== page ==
Los Angeles Clippers Paul reacts during their loss to the Memphis Grizzlies in Game 5 of their NBA Western Conference Quarterfinals basketball playoff series in Los Angeles

Thursday And-1 links: List of deals that have become official


Here is our regular look around the NBA — links to stories worth reading and notes to check out (stuff that did not get its own post here at PBT) — done in bullet point form. Because bloggers love bullet points like they love going to Vegas for Summer League…

• Since the calendar flipped from Tuesday to Wednesday, a lot of the NBA deals that had been agreed to during the signing moratorium have become official with ink put to paper. We’ve been keeping tabs on them at PBT (as did Hoopshype), so here is a list of what we know so far (this list is likely missing a couple deals):

• Chris Paul signed with the Clippers for five-years, $107 million (he has a player option after four years).

• The Clippers also completed this three-team trade: Milwaukee signs then trades J.J. Redick to the Clippers; the Bucks get two second round picks (one from the Suns, one from the Clippers); then the Clippers trade Eric Bledsoe and Caron Butler to Phoenix for Jared Dudley.

• The Clippers also signed Darren Collison to back up CP3 and re-signed Matt Barnes and Ryan Hollins.

• The Miami Heat re-signed Chris Andersen.

• The Pacers re-signed forward David West and signed backup point CJ Watson.

• Detroit signed free agent forward Josh Smith.

• San Antonio re-signed Manu Ginobili.

• In a three-team trade, Golden State acquired Andre Iguodala from Denver and Kevin Murphy from Utah; the Jazz got Brandon Rush,  Richard Jefferson, Andris Biedrins and what they really wanted two first-round picks (2014 and 2017).

• Dallas signed Wayne Ellington and Israeli guard Gal Mekel.

• The Bulls signed Mike Dunleavy.

• Brooklyn re-signed Andray Blatche.

• Chicago re-signed Nazr Mohammed.

• The Washington Wizards signed draft picks Glen Rice Jr. and Otto Porter, plus inked deals with Eric Maynor, Martell Webster and Eric Maynor.

• The trade became official that sends Andrea Bargnani to New York for Quentin Richardson, Steve Novak, Marcus Camby and three second round picks.

• This three team Tyreke Evans trade went official: New Orleans sent  Terrel Harris and Robin Lopez to Portland, plus they sent Greivis Vasquez to Sacramento, for the draft rights to just drafted center Jeff Withey (Portland) and Evans (Sacramento).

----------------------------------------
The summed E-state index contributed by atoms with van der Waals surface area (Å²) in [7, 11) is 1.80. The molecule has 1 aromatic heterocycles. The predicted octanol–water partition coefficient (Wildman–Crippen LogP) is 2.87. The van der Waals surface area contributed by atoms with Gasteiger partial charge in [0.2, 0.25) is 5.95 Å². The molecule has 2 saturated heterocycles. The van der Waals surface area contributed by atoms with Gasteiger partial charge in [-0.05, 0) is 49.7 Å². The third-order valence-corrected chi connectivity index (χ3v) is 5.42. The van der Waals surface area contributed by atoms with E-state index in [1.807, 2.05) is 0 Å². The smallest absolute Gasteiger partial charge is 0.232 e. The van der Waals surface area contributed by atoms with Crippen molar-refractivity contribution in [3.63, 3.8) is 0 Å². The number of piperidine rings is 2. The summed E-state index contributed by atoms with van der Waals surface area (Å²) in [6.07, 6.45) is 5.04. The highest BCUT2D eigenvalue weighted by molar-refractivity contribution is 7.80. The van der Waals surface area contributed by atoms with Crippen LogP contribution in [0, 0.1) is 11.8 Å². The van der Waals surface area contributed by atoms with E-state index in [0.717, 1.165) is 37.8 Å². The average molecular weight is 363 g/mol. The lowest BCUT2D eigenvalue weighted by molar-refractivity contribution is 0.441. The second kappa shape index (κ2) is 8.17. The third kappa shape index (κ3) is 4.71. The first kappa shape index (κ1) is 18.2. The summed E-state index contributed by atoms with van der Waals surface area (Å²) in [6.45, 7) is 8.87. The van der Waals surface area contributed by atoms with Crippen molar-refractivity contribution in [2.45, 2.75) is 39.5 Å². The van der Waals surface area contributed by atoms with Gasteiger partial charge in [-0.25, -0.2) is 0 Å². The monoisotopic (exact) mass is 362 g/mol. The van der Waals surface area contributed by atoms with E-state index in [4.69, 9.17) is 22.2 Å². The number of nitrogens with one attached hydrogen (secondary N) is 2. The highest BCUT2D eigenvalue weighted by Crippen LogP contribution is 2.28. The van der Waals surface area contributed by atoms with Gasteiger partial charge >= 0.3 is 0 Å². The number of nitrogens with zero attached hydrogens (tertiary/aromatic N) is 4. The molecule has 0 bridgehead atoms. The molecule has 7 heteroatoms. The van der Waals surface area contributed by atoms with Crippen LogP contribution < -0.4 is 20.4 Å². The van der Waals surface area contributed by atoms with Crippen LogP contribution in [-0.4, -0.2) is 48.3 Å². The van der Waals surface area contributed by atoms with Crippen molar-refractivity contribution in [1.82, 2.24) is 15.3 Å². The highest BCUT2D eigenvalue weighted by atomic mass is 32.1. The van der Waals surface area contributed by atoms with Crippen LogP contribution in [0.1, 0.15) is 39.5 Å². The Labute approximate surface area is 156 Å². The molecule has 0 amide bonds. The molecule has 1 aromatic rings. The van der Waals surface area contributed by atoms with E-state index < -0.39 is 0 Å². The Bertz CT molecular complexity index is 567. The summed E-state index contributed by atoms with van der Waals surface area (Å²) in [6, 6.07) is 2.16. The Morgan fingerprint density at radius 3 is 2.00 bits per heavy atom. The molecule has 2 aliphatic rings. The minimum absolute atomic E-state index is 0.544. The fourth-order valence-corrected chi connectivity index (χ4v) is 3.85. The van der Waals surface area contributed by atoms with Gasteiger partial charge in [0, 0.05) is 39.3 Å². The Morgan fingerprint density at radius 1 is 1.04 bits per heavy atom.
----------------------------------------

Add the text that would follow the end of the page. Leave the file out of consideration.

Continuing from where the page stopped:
• The Lakers re-signed Robert Sacre.

• The Knicks re-signed J.R. Smith and guard Pablo Prigioni.

• New Orleans (I’m partial to ‘Cans over Pellies if we are going to play with the new nickname) signed center Greg Stiemsma and re-signed  Al-Farouq Aminu.

•  The Trail Blazers inked Dorell Wright and just drafted Allen Crabbe.

• The Charlotte Bobcats signed free agent forward Al Jefferson. They also inked just signed draft pick Cody Zeller.


In some other news not with its own post on PBT:

• Nerlens Noel is going to wear No. 5 in Philly. Why? That’s how many teams passed over him in the draft.

• If you are wondering why the Noel trade is not official, Jrue Holiday (going to New Orleans) is on his honeymoon so he has not taken the team physical to make the trade official. We can cut him some slack on that one.

• In case you missed it, Ice Cube went on stage the night of Dwight Howard’s announcement and summed up the feelings of most Lakers fans pretty succinctly.

They are pretty pumped about Andre Iguodala in Golden State.

• Ty Lawson says the Nuggets are not going to take a step back next season.

• Tyreke Evans is good with being the sixth man in New Orleans.

• Former NBA player Duane Washington was sentenced to 60 days on a hit-and-run charge.

Larry Brown warns Sixers fans this rebuild is going to take a little time.

• Al Jefferson is excited about being in Charlotte, and not just because of the big paychecks.

• When the 1970 expansion draft came, the Cavaliers scouted it with NBA trading cards.

Golden State picked up the 2014-15 contract option for coach Mark Jackson.

• The NBA’s international outreach program Basketball without Borders this year will host camps for youth in Portugal, Argentina and South Africa, it was announced today by the National Basketball Association (NBA) and the International Basketball Federation (FIBA).

Trivia: Name every player on a 2016-17 NBA roster

OAKLAND, CA - JUNE 19:  LeBron James #23 of the Cleveland Cavaliers dunks the ball against the Golden State Warriors in Game 7 of the 2016 NBA Finals at ORACLE Arena on June 19, 2016 in Oakland, California. NOTE TO USER: User expressly acknowledges and agrees that, by downloading and or using this photograph, User is consenting to the terms and conditions of the Getty Images License Agreement.  (Photo by Ezra Shaw/Getty Images)
Ezra Shaw/Getty Images
Leave a comment

NBA teams cut their rosters to a maximum of 15 players yesterday. Only one team, the Bulls, has just 14 players.

That means there are 449 players in the NBA as the season tips off tonight.

How many of them can you name?

Take these two quizzes, one for the Eastern Conference and one for the Western Conference. Players are in a random order within their teams.